If I talk about eight years back, people did not understand coaching, like they understand now. There are a lot of self proclaimed coaches.. Global organisations understood the concept  they had an inkling about what coaching is maybe because of their global presence. But when it came to individuals, it was a very confused market. Are you a career counselor, or therapist or a psychologist?

Why should I go with a life coach when everything is going on well in my life? Eventually, I realized that no, we have to first bring in awareness of what a beautiful gift coaching is. And overtime, if I look at the trends, the the awareness about coaching has also held opportunities, which were coming to us through the global organizations already, we’re understanding they are engaging with us, but then the traditional Indian organizations, legacy organizations, and we started getting opportunities from a lot of different places which were earlier not there for us. So I think we’re somewhere all of that works.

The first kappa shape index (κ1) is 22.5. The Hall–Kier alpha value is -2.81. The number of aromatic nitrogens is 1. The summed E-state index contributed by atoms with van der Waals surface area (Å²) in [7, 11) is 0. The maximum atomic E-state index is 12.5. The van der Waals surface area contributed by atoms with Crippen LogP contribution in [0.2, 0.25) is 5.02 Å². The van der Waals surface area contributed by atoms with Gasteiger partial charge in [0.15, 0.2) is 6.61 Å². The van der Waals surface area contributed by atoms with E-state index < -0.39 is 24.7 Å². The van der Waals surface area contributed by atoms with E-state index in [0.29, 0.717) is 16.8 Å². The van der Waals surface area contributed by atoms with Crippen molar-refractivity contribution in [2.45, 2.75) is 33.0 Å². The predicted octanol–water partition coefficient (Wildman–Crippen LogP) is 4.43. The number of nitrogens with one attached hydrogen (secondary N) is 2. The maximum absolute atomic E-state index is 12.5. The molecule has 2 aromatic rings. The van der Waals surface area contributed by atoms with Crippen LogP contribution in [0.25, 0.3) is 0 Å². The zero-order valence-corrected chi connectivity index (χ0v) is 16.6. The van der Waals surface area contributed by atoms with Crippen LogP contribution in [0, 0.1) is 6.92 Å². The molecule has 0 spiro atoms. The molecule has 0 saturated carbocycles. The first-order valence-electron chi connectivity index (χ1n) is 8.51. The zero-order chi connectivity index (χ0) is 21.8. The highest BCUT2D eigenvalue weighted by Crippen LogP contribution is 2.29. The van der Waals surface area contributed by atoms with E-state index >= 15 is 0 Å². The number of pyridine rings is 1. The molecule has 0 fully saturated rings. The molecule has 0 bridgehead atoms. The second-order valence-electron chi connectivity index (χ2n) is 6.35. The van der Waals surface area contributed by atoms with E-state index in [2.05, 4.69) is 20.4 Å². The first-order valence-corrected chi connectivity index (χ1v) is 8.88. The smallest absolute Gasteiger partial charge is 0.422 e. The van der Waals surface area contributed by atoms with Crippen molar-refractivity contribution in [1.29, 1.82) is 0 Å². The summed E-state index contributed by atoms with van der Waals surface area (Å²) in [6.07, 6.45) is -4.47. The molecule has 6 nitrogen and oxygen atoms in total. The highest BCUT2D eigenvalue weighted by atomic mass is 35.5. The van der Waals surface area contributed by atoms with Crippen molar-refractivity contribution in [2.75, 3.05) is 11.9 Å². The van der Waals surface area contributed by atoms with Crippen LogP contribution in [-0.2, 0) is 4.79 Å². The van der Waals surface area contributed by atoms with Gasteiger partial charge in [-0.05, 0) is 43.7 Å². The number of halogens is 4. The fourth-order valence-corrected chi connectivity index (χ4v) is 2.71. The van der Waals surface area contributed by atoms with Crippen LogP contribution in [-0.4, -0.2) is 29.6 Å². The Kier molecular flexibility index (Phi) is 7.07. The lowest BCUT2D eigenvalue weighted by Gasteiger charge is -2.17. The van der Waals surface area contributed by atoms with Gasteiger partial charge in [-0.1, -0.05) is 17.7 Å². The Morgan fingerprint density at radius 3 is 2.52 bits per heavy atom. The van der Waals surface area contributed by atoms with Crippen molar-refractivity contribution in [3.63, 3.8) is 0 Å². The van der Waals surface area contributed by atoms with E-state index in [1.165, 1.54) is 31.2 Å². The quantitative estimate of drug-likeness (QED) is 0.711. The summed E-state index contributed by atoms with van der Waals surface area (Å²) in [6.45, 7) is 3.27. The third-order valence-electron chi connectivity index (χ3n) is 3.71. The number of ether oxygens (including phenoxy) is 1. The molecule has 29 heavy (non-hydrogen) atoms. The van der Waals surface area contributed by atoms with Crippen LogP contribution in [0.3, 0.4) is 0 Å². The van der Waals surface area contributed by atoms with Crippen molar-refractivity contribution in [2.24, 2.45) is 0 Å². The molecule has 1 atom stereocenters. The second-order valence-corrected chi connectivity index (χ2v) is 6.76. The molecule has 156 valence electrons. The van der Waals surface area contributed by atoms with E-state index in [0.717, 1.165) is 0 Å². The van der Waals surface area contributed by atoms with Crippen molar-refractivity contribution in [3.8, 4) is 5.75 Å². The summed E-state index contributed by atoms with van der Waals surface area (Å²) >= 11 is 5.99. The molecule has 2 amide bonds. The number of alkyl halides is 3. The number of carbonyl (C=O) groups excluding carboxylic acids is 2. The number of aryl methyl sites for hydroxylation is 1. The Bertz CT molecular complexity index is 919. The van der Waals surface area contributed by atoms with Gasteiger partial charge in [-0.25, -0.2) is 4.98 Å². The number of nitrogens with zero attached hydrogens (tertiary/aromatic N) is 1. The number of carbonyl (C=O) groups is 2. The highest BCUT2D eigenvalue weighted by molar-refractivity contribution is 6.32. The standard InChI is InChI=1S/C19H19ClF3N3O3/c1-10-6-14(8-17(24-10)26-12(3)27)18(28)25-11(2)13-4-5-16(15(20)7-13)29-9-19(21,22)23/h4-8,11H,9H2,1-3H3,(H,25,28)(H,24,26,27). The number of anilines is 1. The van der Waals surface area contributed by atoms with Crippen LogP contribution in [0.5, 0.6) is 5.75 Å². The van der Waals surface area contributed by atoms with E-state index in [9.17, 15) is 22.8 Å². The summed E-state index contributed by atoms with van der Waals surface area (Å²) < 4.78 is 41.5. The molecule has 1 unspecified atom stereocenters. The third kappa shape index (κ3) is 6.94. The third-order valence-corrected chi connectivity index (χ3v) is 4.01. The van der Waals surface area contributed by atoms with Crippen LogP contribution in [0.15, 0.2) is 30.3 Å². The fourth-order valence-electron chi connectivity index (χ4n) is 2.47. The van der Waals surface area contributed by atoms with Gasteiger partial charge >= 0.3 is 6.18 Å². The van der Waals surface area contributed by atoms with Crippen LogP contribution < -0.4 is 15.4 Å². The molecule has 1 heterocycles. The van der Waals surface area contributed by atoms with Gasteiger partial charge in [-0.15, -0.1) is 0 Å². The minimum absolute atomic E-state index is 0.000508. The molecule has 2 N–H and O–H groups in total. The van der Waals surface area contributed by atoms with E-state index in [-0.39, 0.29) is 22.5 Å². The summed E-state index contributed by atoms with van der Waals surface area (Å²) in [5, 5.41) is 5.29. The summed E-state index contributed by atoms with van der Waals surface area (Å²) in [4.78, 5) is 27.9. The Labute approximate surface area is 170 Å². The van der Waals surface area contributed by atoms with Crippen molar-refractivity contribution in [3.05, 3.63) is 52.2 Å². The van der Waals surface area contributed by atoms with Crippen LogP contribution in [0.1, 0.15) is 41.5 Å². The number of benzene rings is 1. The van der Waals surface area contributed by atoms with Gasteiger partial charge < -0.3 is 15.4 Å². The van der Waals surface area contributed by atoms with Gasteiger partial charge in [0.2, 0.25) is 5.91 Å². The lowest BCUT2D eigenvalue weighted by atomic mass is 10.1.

Why should one get an ICF Coaching Certification?

When clients are looking for coaches to connect with, they do like to look at your credentials and certifications, specifically in the corporate space, I feel that is very important, it gives you a lot of structure. ICF certification has a lot of value. It does help to understand what are the best practices, the frameworks which can be followed. So for me, you know, Your credibility is established with the client and it helps you to get businessI feel certification is important to give more value to your clients.

In your time at Erickson, how would you describe your breakthrough?

With Erickson a lot of beliefs were broken. One of the beliefs that I broke, which really liberated me was that I have to be the nice one and say yes to everything. So, I would not say no even to conversations which did not involve me or would take up possibilities or tasks which otherwise were not suited for me. So the first talk about myself is that, you know, where is it all coming from? Why is it so important for me to say yes? And the day I got that and I worked on it changed a lot for me.

Did you face challenges that were specifically because you were a female coach?